Acoustic Energy Wi-Fi Internet Radio
Ideal for a bedroom or kitchen, but it lacks the quality for streaming a music library.
While many devices are intended to be hooked up to an external sound system, the Acoustic Energy Wi-Fi Internet Radio is a standalone unit, much like any normal portable radio. It’s an oddly shaped – but not unattractive – black and silver device, with speakers mounted in the front and the controls on the top beneath a two-line LCD screen.
The welcome screen reveals that the Internet function is handled by Reciva, which retrieves a hefty selection of stations for your perusal – if you can’t find what you want, Reciva will often add stations on request. They can be browsed by either genre or, usefully, location.
Quality varies, though, with some stations coming through at a decent high-definition 128Kb/s and others struggling to hit 40Kb/s. This occasionally gives music an underwater effect, and drop-outs were commonplace during our testing. The stereo speakers are loud enough for all but the largest or noisiest rooms, but they can sound slightly muffled, which can reduce the enjoyment of music.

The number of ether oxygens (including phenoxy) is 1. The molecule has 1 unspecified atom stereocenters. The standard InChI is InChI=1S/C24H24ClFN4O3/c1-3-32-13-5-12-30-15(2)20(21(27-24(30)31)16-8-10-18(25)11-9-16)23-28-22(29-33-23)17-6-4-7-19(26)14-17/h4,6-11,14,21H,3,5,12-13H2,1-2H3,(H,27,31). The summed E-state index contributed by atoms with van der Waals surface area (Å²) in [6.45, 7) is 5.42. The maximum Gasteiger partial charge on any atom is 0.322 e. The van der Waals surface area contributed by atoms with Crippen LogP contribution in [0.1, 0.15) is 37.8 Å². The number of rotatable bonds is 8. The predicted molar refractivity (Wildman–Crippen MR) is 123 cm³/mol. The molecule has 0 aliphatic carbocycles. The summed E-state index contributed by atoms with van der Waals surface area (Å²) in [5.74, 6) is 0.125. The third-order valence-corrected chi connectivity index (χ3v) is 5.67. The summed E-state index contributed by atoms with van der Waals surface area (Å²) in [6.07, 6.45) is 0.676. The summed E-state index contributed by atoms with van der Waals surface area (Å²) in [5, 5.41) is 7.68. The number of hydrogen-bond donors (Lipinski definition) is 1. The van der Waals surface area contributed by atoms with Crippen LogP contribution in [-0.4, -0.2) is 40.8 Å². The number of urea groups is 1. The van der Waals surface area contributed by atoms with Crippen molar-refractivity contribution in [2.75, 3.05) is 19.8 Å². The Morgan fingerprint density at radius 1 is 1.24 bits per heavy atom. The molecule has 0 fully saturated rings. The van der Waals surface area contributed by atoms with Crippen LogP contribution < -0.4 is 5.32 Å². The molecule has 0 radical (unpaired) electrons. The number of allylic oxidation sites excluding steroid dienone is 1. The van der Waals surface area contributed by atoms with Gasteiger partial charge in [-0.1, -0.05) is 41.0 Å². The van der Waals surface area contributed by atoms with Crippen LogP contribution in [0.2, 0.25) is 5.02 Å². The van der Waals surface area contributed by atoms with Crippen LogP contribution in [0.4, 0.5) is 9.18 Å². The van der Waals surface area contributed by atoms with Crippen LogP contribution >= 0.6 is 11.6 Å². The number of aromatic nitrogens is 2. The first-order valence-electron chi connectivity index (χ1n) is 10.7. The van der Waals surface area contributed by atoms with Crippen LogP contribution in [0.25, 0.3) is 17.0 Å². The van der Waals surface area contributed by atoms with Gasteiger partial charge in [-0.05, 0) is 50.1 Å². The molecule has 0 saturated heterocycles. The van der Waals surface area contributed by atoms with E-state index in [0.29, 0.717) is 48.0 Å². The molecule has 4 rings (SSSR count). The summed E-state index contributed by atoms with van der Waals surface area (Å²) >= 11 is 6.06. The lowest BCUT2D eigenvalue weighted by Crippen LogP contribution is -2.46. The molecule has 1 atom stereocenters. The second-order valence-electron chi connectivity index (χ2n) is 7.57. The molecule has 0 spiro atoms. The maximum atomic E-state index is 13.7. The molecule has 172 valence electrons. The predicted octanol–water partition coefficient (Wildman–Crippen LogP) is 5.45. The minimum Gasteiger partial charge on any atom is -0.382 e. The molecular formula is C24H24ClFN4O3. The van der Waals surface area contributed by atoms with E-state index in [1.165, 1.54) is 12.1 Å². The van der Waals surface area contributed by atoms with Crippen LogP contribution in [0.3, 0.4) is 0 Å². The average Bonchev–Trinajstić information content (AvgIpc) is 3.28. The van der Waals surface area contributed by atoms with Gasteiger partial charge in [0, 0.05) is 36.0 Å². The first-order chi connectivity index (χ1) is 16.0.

Setting up the Wi-Fi Internet Radio is simple but time consuming. It scans for available networks and, once found, you enter any WEP or WPA security keys using the scroll knob. The alphabet is laid out from end to end, and scrolling along to spell out a key is a lengthy process, particularly when compared to the mobile-phone-style text input of other products.
Once connected, it scans the network for PCs (it sees also NAS appliances) and then, uniquely, adds tracks in shared folders without the need for any UPnP media server software. Bear in mind that it takes some considerable time to scan folders for tracks, so be prepared for a long wait with a larger music library. The library can then be browsed using the selector knob by album, artist or playlist, and any number of songs can be queued up to play.
There’s a 3.5mm output should you want to connect to a separate sound system, but the Wi-Fi Internet Radio is best seen as a portable standalone radio. Its ideal home is the kitchen or a bedside table, but if you’re looking to stream your MP3 collection this Internet Radio isn’t the best option, particularly given the relatively high price and the cheaper Noxon iRadio.